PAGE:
“You’re stepping on my shadow, please back off,” she said.

Sun Yisheng / Nicky Harman

Say What You Won't: Xi Chuan's new collection, "Enough for a Dream"

By Canaan Morse, published

This is an informal review of Xi Chuan’s newest published collection, Enough for A Dream 够一梦, which contains more important poems in one book than I have read here in two or three years together. The poems presented in it command the attention of the reader because they speak in a language that is both colloquial and singularly Chinese, and can be bitterly poignant in their depictions of China. They represent an inimitable poetic voice as pronounced as any one might read in this language. And the poet, Xi Chuan, has mastered the use of the question, and how many of us who write poetry can say that?

I'm a picture.

Enough for One Dream is is published by Chu Chen Books as part of their “New Ground Poetry Series,” which in its Chinese section also includes Zhai Yongming, Han Dong, Yang Li, Yu Jian and Chun Sue. Enough contains fifty-five individual pieces, all of which were written in the decade-plus from 2000 to last year. Most have been published before, either in earlier collections or magazines, and several of the best-known pieces, like 墙角之歌 (Song of the Corner), 南疆笔迹 (South Xinjiang Notes) and 无关紧要之歌 (Song of No Matter) can be found in Lucas Klein’s recent translation, Notes on the Mosquito, published by New Directions Press. By Xi Chuan’s and my count, a total of thirteen poems in Enough have not been previously published in their current form. I list their titles here:

大国 A Great Nation
真理辩论会新稿) The Debate Over Truth (a new draft)
白苍蝇 White Fly
一条迟写了二十二年的新闻报道 A News Report, Written Twenty-two Years Late
死于感冒的人 A Man Who Died of a Cold
书于汶川大地震后一个月 Written a Month After the Wenchuan Earthquake
论摄影 On Photography
从一件事想到另一件事 Train of Thought
但什么力量使树不再成长 But What Force Stops Trees from Growing
乘飞艇自东涌至三门岛 On the Hydrofoil from Dongyong to Sanmen Island
过罗湖海关从深圳返回香港 Passing Customs at Luohu, Returning to Hong Kong
晨光,西宁。20118 Morning Light, Xining. August 2011.
飞机飞在高空 The Airplane in the Sky

In addition to these, there are a couple of important poems included here that are not available in Notes; we’ll get to those shortly. Enough is divided into three sections, its poems grouped according to subject and sub-genre: the first section, for example, features long poems like 垃圾吟 (Garbage Chant), 南疆笔记 (South Xinjiang Notes) and 曼哈顿乱想 (Wild Thoughts in Manhattan), which focus to a greater or lesser extent on social reality as the poet understands it. Poems in the second section depart from that crowded and suffocating environment and proceed inward, towards dream and fantasy, or outward, towards (equally fantastical) traditional myth. The last section is “about leaving the house,” as Xi Chuan put it himself, consisting mostly of poems written abroad or related to questions of travel and distance.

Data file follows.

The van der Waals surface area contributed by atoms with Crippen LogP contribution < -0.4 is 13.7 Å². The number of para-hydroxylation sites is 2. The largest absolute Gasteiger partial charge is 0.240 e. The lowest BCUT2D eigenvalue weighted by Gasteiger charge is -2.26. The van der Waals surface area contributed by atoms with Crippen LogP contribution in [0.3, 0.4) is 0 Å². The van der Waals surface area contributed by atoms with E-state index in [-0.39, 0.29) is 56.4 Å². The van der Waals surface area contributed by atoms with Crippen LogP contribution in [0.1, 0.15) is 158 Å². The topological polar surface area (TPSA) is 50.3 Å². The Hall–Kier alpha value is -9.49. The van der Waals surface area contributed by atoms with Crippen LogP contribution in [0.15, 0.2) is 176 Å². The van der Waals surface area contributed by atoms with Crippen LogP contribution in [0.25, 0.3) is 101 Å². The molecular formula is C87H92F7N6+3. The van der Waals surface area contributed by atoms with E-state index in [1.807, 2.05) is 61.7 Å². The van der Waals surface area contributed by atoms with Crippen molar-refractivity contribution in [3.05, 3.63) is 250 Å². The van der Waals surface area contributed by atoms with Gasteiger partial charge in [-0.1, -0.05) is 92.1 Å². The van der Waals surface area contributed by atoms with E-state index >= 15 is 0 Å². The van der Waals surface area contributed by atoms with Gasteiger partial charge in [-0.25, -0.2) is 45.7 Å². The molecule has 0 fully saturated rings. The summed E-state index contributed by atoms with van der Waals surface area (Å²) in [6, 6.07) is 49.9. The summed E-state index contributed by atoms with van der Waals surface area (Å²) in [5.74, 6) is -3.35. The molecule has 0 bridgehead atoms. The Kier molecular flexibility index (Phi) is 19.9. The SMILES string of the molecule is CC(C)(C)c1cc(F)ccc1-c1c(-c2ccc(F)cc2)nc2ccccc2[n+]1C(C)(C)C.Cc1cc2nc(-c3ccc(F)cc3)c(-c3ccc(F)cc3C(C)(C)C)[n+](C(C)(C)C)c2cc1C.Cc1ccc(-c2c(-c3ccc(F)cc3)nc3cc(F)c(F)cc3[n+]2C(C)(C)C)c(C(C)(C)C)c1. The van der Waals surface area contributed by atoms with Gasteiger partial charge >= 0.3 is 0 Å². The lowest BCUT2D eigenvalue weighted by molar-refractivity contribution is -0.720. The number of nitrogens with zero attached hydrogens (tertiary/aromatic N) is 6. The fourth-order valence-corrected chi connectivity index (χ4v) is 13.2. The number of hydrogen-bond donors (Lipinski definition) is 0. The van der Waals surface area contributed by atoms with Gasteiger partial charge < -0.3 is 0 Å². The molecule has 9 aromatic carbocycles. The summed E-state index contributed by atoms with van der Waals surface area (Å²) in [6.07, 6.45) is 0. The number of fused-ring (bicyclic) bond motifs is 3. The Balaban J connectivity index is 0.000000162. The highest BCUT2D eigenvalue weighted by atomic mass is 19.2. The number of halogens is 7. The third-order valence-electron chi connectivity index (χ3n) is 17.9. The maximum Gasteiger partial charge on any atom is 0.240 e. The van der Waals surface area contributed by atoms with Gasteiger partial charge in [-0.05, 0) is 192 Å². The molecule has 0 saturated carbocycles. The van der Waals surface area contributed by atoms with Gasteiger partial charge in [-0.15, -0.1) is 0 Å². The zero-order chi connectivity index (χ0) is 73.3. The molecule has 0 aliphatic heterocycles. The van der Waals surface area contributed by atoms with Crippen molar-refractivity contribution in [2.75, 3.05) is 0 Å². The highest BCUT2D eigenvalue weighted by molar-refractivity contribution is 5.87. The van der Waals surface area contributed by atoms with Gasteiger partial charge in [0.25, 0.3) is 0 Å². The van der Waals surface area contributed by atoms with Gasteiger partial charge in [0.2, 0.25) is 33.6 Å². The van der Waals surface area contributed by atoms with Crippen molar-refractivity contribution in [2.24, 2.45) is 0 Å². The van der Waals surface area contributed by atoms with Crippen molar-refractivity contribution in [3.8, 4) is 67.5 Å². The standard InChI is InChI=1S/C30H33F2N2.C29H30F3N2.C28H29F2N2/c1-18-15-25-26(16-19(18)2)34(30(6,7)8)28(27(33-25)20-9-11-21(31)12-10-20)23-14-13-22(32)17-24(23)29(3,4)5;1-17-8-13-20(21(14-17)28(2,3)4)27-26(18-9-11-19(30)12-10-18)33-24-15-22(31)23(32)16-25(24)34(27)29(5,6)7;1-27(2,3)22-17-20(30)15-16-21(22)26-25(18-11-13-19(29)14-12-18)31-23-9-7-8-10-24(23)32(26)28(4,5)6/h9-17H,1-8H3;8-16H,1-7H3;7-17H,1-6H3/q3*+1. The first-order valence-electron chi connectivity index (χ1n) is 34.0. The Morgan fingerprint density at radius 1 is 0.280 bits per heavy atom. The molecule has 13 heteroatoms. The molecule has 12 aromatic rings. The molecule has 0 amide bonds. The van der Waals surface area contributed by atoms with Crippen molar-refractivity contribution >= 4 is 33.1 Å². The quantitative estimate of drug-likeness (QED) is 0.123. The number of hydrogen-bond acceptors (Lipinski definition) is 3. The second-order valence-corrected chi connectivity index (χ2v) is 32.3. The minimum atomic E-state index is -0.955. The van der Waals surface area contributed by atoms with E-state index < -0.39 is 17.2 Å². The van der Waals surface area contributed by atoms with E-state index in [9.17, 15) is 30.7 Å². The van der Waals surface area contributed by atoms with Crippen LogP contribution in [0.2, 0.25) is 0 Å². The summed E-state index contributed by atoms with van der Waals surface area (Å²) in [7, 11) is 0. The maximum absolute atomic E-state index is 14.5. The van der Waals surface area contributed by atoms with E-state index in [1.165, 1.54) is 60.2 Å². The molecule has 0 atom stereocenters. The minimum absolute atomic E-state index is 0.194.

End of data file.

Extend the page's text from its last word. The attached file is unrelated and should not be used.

Like most of his Chinese contemporaries, Xi Chuan works with broken lines and whole grammar; that is, he writes in complete sentences. Yet he doesn’t like to oppose artificially the full sentence and the incomplete line as so many other Chinese poets do, missing caesurae in a way that often feels derivate. Not to stray too far from the text, but contemporary western poetries have had such an affect on poetic language and aesthetics in China that one can find many a Chinese poem which echoes clearly the voice of Sylvia Plath, William Carlos Williams, Ted Hughes, or Jorge Luis Borges (because you’re not all tired of hearing that name already). Yet it would be difficult to make the same claim about the poems in Enough for A Dream; they are not merely individual, they are unassailably Chinese.

Local language allows these poems to represent their respective subjects with painful honesty—not through invective, but rather through a soft, playful sarcasm that appears to be one of the hallmarks of Xi Chuan’s work. Nearly every poetic statement in the first section of Enough is satirical, invented or absurd, yet can provide the reader truly useful information. The mechanism of irony, which is merciless as only humor can be, slips the knife between the ribs and twists it. Here are two stanzas from the fifteen-page poem “Wild Thoughts in Manhattan”:



In the Manhattan rain, only one ten-millionth of all rainwater falls on your head.
Manhattan wind slips between skycrapers, thins into razors, shaves off
your beard. Yet in order to put on a “true” China, you have to put on a
“fake China,” that is, you have to paste a false beard to your cheek.

You have to sell your nationalism to the global market like you’re selling salt fish, or
protest other people’s nationalism like protesting salt fish. You’re responsible for
guarding your fish-board with its buzzing flies, as if this were the only way to get
to the market management office for your permit to buzz around like a fly.

This excerpt accommodates a wealth of interpretations, especially as China is being accused of exporting censorship abroad. And two more excerpts, from another long poem, called “Attempting to Define ‘The Crowd’ From Its Most Frustrating Angle”:





“Changing customs and habits” is the ideal; “not enough to go around” is the reality.
Let us develop athletics, then; the goal is to improve the people’s fitness.

Of the many kinds of athletics, there is one kind called “rubbernecking,”
its purpose is entertainment; of course, it can be lethal, like all other kinds of athletics.


Little inventions, little projects, little spats and hobby-horses, perfectly suited for
the crowd’s little objections and little assholes.